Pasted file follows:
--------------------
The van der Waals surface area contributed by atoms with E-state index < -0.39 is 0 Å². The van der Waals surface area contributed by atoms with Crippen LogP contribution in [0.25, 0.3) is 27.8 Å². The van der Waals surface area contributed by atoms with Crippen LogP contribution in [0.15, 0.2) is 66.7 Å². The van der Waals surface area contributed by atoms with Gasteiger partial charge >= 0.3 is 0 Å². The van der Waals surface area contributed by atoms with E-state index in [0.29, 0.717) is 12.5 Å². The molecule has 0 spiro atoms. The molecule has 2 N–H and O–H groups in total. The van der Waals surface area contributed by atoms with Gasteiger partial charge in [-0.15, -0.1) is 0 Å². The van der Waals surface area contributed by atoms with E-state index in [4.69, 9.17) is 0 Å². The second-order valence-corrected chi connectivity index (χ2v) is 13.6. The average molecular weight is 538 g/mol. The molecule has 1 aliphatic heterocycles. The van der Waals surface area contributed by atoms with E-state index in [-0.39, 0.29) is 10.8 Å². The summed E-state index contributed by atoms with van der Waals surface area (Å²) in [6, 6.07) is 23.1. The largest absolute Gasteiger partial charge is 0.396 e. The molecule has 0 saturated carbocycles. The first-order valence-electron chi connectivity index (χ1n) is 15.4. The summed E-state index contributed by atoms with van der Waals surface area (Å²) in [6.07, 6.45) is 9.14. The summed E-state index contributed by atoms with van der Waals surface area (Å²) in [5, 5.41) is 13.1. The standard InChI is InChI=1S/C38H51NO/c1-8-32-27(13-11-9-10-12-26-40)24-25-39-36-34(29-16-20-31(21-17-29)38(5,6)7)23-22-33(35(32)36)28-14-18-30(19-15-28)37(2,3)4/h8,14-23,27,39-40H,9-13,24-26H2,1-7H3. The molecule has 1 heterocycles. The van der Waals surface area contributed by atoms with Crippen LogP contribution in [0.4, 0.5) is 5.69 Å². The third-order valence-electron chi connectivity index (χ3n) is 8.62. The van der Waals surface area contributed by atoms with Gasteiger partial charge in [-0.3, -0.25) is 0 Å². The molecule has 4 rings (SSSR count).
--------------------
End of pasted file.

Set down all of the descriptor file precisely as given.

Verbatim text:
The van der Waals surface area contributed by atoms with E-state index < -0.39 is 0 Å². The van der Waals surface area contributed by atoms with Crippen LogP contribution in [0.25, 0.3) is 27.8 Å². The van der Waals surface area contributed by atoms with Crippen LogP contribution in [0.15, 0.2) is 66.7 Å². The van der Waals surface area contributed by atoms with Gasteiger partial charge >= 0.3 is 0 Å². The van der Waals surface area contributed by atoms with E-state index in [0.29, 0.717) is 12.5 Å². The molecule has 0 spiro atoms. The molecule has 2 N–H and O–H groups in total. The van der Waals surface area contributed by atoms with Gasteiger partial charge in [-0.15, -0.1) is 0 Å². The van der Waals surface area contributed by atoms with E-state index in [4.69, 9.17) is 0 Å². The second-order valence-corrected chi connectivity index (χ2v) is 13.6. The average molecular weight is 538 g/mol. The molecule has 1 aliphatic heterocycles. The van der Waals surface area contributed by atoms with E-state index in [-0.39, 0.29) is 10.8 Å². The summed E-state index contributed by atoms with van der Waals surface area (Å²) in [6, 6.07) is 23.1. The largest absolute Gasteiger partial charge is 0.396 e. The molecule has 0 saturated carbocycles. The first-order valence-electron chi connectivity index (χ1n) is 15.4. The summed E-state index contributed by atoms with van der Waals surface area (Å²) in [6.07, 6.45) is 9.14. The summed E-state index contributed by atoms with van der Waals surface area (Å²) in [5, 5.41) is 13.1. The standard InChI is InChI=1S/C38H51NO/c1-8-32-27(13-11-9-10-12-26-40)24-25-39-36-34(29-16-20-31(21-17-29)38(5,6)7)23-22-33(35(32)36)28-14-18-30(19-15-28)37(2,3)4/h8,14-23,27,39-40H,9-13,24-26H2,1-7H3. The molecule has 1 heterocycles. The van der Waals surface area contributed by atoms with Crippen LogP contribution in [0.4, 0.5) is 5.69 Å². The third-order valence-electron chi connectivity index (χ3n) is 8.62. The van der Waals surface area contributed by atoms with Gasteiger partial charge in [-0.3, -0.25) is 0 Å². The molecule has 4 rings (SSSR count).